HomeMarket NewsMiningCentral Banks and Geopolitics Unite to Fortify Gold Market in 2024

Central Banks and Geopolitics Unite to Fortify Gold Market in 2024

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Are central banks steering the US economy to safe landing with interest rates above 5%? The answer is uncertain, but the possibility of a looming global recession remains on the horizon. This impending unpredictability should motivate many investors to include safe-haven assets like gold in their portfolios, as indicated in the latest World Gold Council (WGC) report.

The WGC’s report outlines three potential scenarios that the global economy may confront, all of which could significantly influence the trajectory of gold in 2024. Let’s delve into each of these scenarios below.

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Credit: World Gold Council

The first scenario revolves around the market’s anticipation of a “soft landing” orchestrated by the Federal Reserve, a prospect that would be warmly embraced by many investors. Yet, achieving this calls for impeccable precision from policymakers and relies on numerous factors beyond their immediate control.

History reveals that a soft landing is a rare accomplishment. Out of nine tightening cycles in the past five decades, the US central bank has managed a soft landing merely twice, while the other seven culminated in a recession, leading to a “hard landing”, which constitutes the second scenario in question.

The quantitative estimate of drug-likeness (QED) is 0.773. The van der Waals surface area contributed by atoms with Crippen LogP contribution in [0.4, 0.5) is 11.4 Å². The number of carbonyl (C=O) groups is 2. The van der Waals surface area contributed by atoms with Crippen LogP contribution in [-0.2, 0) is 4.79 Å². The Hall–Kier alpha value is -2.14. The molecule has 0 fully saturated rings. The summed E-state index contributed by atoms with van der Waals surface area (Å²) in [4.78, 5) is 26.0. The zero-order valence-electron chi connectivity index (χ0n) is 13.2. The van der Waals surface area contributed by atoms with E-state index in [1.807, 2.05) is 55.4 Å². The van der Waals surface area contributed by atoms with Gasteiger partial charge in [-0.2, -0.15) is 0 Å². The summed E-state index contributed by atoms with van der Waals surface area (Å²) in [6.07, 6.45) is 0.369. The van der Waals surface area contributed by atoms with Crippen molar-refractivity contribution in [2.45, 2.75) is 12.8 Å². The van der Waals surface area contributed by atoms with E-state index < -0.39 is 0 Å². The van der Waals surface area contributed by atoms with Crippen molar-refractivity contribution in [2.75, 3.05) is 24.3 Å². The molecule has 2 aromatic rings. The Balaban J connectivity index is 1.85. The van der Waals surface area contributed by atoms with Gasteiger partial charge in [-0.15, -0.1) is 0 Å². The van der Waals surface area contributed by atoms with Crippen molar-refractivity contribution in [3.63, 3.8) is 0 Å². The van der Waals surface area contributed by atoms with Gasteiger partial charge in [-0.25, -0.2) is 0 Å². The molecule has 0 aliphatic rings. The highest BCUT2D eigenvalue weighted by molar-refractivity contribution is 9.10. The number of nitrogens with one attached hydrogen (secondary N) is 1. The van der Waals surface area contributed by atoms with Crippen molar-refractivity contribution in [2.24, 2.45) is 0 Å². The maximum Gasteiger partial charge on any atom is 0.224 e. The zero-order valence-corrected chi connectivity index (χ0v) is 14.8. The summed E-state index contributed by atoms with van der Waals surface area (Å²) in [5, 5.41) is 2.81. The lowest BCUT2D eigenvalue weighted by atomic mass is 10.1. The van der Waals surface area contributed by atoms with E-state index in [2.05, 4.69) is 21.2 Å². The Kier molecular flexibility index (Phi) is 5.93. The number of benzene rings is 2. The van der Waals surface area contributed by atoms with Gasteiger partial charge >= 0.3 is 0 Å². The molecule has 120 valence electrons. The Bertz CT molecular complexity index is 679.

The employment landscape stands as a crucial determinant in the potential shift from a soft to a hard landing. Although unemployment in the US currently remains low, the elements that sustained its resilience in 2023, such as a scarcity of labor supply and robust corporate balance sheets supported by a healthy consumer spending, have started to wane – historically, these factors have had a propensity to change rapidly.

The third, less probable scenario entails a “no landing” outcome characterized by a resurgence in inflation and growth, propelled by a rebound in US manufacturing and an upturn in real wages. However, the WGC views this more as an interim state rather than a definitive outcome, citing Morgan Stanley’s depiction that “a no landing is just a soft or hard landing waiting to happen.”

From a historical vantage point, the first and third scenarios could potentially lead to little to no growth in average gold performance next year, according to the WGC. And yet, two additional factors currently favor gold: geopolitical risks and central bank demand.

Moreover, the likelihood of a recession is not insignificant. In terms of risk management, this scenario strengthens the argument for maintaining a strategic allocation to gold within investment portfolios, as concluded in the report.

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